St. Louis actress returns home for “Cabaret at the J”


Sharon Hunter. Credit: Sharon Hunter

Dan Buffa, Special to the Jewish Light

Sharon Hunter has done it all. The St. Louis native is a veteran actress, singer, producer, and director– and this month, she will put all of those tools and experience to great use in a new cabaret show at the New Jewish Theatre.

Cabaret at the J: A Little Song, A Little Dance, A Little Seltzer Down Your Pants!will feature Hunter and St. Louis native Eric Williams at the Jewish Community Center’s Wool Studio Theater at 7:30 p.m. on Dec. 18 and 2 p.m. Dec. 19.

The Jewish Light had the chance to exchange a few questions with Hunter, who has performed and directed plays in St. Louis and New York City for many years. The current artistic director and producer at Moonstone Theater company, she also worked off-Broadway for 10 years, acting and directing many shows during that time. But the local theater scene undoubtedly knows her talents the best, as she has sung in a wide variety of musical genres all over St. Louis. Hunter performed a one-person cabaret show in New York and also released her debut album in 2014.

In a conversation that hung around past accomplishments and future endeavors, Hunter talked about NJT’s  upcoming cabaret show and what’s on the horizon.

What can audiences expect from the NJT cabaret Dec. 18 and 19?

Eric Williams will handle a lot of the comedy of the evening and I will be singing a variety of songs from the silver screen that became popular during Hollywood’s heyday. We have the wonderful accompanist Ron McGowan on piano who is on the faculty at Webster Conservatory.

What’s one thing you’ve learned from those 10 years Off Broadway to Moonstone Theatre now?

I am very fortunate to be doing what I love in my hometown. I am so grateful for everything I learned working in NYC in both theater and the cabaret scene. I spent five years producing, directing and acting for the Estrogenius Festival at Manhattan Theatre Source, which was a rich learning experience. Now I am able to bring those skills to producing and directing theater in St. Louis. I love what I do, and my dream was to be the artistic director of a theater company.

We are only as good as the people we surround ourselves with and I have been blessed to work with amazing performers and designers here since launching Moonstone Theatre. Our first production, Jake’s Women by Neil Simon, was very well received by critics and audiences alike. I am so proud of that and all who were involved.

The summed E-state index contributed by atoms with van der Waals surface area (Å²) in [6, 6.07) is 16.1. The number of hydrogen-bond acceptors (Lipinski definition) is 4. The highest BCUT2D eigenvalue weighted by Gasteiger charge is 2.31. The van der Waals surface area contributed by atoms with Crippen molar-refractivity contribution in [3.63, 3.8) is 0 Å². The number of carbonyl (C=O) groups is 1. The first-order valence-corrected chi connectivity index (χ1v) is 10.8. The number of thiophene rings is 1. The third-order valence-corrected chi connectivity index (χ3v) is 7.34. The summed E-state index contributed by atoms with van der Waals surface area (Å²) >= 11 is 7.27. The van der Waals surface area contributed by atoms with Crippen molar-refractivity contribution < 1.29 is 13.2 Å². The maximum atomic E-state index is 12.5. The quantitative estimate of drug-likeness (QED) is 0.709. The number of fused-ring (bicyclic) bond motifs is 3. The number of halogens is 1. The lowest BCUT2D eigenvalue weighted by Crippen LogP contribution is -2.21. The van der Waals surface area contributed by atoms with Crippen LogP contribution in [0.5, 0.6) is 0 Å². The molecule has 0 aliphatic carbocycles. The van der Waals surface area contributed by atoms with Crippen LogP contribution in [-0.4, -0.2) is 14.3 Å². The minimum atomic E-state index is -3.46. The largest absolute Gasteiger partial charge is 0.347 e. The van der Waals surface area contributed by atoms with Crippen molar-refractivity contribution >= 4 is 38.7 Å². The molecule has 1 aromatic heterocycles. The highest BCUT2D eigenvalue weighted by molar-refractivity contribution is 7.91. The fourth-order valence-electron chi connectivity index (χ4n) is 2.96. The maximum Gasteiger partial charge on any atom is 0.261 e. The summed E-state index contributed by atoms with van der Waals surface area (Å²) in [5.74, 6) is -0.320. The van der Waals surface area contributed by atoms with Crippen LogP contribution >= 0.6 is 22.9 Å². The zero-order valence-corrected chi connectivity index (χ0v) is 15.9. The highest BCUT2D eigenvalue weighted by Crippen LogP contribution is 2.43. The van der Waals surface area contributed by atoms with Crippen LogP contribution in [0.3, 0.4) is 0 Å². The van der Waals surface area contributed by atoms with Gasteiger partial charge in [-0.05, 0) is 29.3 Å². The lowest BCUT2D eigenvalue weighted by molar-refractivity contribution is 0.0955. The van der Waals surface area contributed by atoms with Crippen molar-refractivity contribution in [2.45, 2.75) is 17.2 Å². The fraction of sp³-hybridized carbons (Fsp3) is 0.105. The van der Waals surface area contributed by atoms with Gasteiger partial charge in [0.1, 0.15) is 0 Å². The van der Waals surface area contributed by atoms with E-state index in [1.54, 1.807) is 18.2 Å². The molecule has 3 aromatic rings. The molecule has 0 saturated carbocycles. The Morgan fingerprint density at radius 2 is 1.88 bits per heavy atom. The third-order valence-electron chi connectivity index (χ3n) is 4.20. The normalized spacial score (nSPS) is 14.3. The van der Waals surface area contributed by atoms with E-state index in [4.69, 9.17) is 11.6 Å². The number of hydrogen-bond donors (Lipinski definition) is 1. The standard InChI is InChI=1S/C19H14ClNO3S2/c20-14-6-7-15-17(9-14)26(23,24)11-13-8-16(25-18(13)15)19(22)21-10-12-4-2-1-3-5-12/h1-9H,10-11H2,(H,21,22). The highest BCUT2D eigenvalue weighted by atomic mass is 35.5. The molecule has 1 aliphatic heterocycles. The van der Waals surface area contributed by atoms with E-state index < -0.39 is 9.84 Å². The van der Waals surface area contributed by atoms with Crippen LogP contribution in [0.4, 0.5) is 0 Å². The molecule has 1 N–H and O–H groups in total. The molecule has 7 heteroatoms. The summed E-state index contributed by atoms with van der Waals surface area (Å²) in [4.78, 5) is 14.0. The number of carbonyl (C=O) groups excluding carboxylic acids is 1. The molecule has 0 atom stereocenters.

The new show promises song and comedy, a refreshing combo for the times. Can you talk about the craft required in striking a nice balance between humor and music? 

We need to enjoy a good night of comedy and music more now than ever. People are ready to laugh. Especially when they can hear songs that make them smile and that evoke memories of good times when seeing a movie or musical. Fortunately, we have songs written by brilliant composers that make us laugh. I love doing comedy and it comes easy to me. I was in a production at New Jewish Theatre a few years ago playing Sarah Jackman in “Hello Muddah, Hello Faddah.” That is still one of my favorite experiences.

Stephen Sondheim created many legendary plays in the theater. Which one of his works sits closest to you?

There are two roles I have always wanted to play. Desiree in “A Little Night Music” because I know and understand her so well. And as a comic tour de force, I would love to play Mrs. Lovett in “Sweeney Todd.”

You’ve done it all: acting, directing, singing, producing. What important advice would you give to an aspiring young actor? 

Do what you love and keep working at it. It is incredibly important to continue to learn your craft and improve your skills, even if you have been doing this for a long time. The more skills you have the more you can say yes when opportunities present themselves. I have continued to study and try new things and I realize the more I know, then the more I can bring to the table.

Also, you must be fearless. Put yourself out there and see what you’re good at. Remember to always be cooperative, kind and a team player. It should always be about the work and what you create together. Working hard and having fun are essential to a great theatrical experience on stage and off.

Lastly and most important: pastrami or corned beef sandwich?

A nice pastrami on rye with swiss cheese and a little spicy mustard…